Most people are happy to do their jobs and be the best employee they can. But they might be having their employment rights violated without even knowing it.
Under the Fair Labor Standards Act (FLSA), employees are entitled to certain rights. It’s the responsibility of the employer to comply with those rights and treat employees fairly.
Very often, however, employers fail to comply. It may be unintentional, due to the employer simply not knowing the law, or it may be intentional.
Either way, it’s important for you, as an employee, to know your rights and know when they’re being violated. That can be tricky, because the law can be complicated.
To help you, here are five examples of unfair employment practices that violate your rights to fair employment:
You’re misclassified as ‘Exempt’
Any company has two basic types of employees.
“Exempt” employees are paid on a salary basis, and do not receive (or are “exempt” from) overtime pay. Exempt employees are typically in executive, management or administrative positions.
“Nonexempt” employees are paid on an hourly basis and are entitled to overtime pay for more than 40 hours per week. Nonexempt employees are usually involved in production work or other labor.
The problem arises when an employer classifies an employee as exempt, but he or she continues to perform nonexempt duties. A simple example would be a grocery store manager working as a cashier.
Whether the employer meant to or not, this practice skirts the overtime pay rules, and is a violation.
You’re getting certain costs deducted from your paycheck
Under the FLSA, employers are not allowed to deduct employment costs from your paycheck. These are costs that are inherent to your job, not of any benefit to you personally.
One example of these costs is uniforms. The cost of uniforms is something your employer must bear, not you.
If you are seeing strange costs deducted from your pay — not healthcare premiums or other benefits — this is a violation.
You’re being compensated with comp time instead of overtime
One practice we’ve seen is employers trying to minimize the amount of overtime pay they give to employees who are entitled to it. Sometimes they can get creative.
One of the ways they can do this is by offering “comp time,” or additional paid vacation time, in lieu of overtime pay.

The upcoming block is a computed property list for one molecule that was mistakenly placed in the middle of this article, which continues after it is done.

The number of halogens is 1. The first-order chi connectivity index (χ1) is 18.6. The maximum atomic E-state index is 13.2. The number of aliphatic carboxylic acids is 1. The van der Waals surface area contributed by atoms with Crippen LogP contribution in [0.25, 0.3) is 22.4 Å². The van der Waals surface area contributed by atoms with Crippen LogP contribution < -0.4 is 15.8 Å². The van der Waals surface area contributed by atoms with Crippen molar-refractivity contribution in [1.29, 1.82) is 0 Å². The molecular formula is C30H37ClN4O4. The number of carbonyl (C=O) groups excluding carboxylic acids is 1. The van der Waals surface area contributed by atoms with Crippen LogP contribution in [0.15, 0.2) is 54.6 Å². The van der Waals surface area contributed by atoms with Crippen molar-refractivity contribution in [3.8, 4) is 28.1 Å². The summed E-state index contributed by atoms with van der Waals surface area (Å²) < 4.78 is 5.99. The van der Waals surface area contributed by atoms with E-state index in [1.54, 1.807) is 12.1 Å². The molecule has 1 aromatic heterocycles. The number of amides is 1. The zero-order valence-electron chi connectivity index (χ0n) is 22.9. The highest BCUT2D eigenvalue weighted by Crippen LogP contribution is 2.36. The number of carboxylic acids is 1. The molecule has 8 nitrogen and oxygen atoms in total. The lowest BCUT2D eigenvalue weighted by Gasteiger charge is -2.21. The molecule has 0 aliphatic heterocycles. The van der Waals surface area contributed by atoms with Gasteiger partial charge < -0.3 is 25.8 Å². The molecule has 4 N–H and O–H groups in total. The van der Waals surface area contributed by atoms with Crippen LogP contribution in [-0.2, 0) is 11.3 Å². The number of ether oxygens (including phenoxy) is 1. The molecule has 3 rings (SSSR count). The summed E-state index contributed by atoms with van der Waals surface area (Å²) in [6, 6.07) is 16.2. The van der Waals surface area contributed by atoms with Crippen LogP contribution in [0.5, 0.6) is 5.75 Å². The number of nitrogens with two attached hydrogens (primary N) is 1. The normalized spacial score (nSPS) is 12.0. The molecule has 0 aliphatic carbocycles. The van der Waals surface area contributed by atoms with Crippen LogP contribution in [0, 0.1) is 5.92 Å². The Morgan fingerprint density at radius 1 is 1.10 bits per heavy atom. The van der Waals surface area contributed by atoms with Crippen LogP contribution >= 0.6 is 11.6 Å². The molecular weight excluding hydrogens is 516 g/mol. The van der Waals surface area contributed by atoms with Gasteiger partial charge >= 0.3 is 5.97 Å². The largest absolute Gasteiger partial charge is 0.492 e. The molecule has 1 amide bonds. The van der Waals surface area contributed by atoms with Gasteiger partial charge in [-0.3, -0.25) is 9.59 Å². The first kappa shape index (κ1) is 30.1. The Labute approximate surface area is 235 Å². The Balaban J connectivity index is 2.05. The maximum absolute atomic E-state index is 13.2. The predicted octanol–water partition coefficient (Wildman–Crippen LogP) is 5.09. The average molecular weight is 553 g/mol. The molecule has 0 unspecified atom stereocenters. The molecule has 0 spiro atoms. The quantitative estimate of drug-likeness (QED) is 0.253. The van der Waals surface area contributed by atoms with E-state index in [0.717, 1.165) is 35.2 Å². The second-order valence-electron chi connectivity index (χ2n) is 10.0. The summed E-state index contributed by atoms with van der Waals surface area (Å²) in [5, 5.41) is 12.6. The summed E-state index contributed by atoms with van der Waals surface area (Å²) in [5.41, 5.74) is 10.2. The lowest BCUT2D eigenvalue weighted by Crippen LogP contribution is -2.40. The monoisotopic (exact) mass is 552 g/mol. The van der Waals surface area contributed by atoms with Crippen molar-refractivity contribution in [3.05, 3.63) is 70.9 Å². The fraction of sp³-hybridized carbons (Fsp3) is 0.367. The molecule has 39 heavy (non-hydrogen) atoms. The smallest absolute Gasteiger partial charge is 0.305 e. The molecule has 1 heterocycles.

This may seem like a good deal to you as an employee. Extra time off is always nice. But if you work overtime (more than 40 hours per week), you’re entitled to overtime pay at a rate of 1.5 times your hourly rate.
Paying overtime with comp time cheats employees out of pay they’ve earned.
You have a fluctuating work week
Another creative way employers try to get around overtime rules is through a fluctuating work week. The amount of time you work each week varies, but averages out to be 40 hours.
For example, say your employer requires you to work 30 hours one week, and 50 hours the next. That’s a total of 80 hours, for an average of 40 hours per week, so they don’t pay you overtime.
But you should have been paid overtime for the 10 extra hours you worked in the second week. Every week is a separate period, and any time above 40 hours is subject to overtime.
Your employer isn’t documenting your time
This might be the most important thing to understand.
Your employer must provide a means to track and document time and duties performed for nonexempt employees, usually in the form of an electronic time clock or computerized timesheets. And they must keep those records.
Without that documentation, it’s very difficult for you to prove that your rights were violated. Use the above example of the fluctuating work week above. If that time isn’t documented, you could not prove that you were entitled to overtime.
It’s crucial to be sure your time is being documented, even if you believe your employer is treating you fairly.
If you believe your employment rights are being violated in any of the above ways, contact us for a free consultation. We’ll let you know what your options are.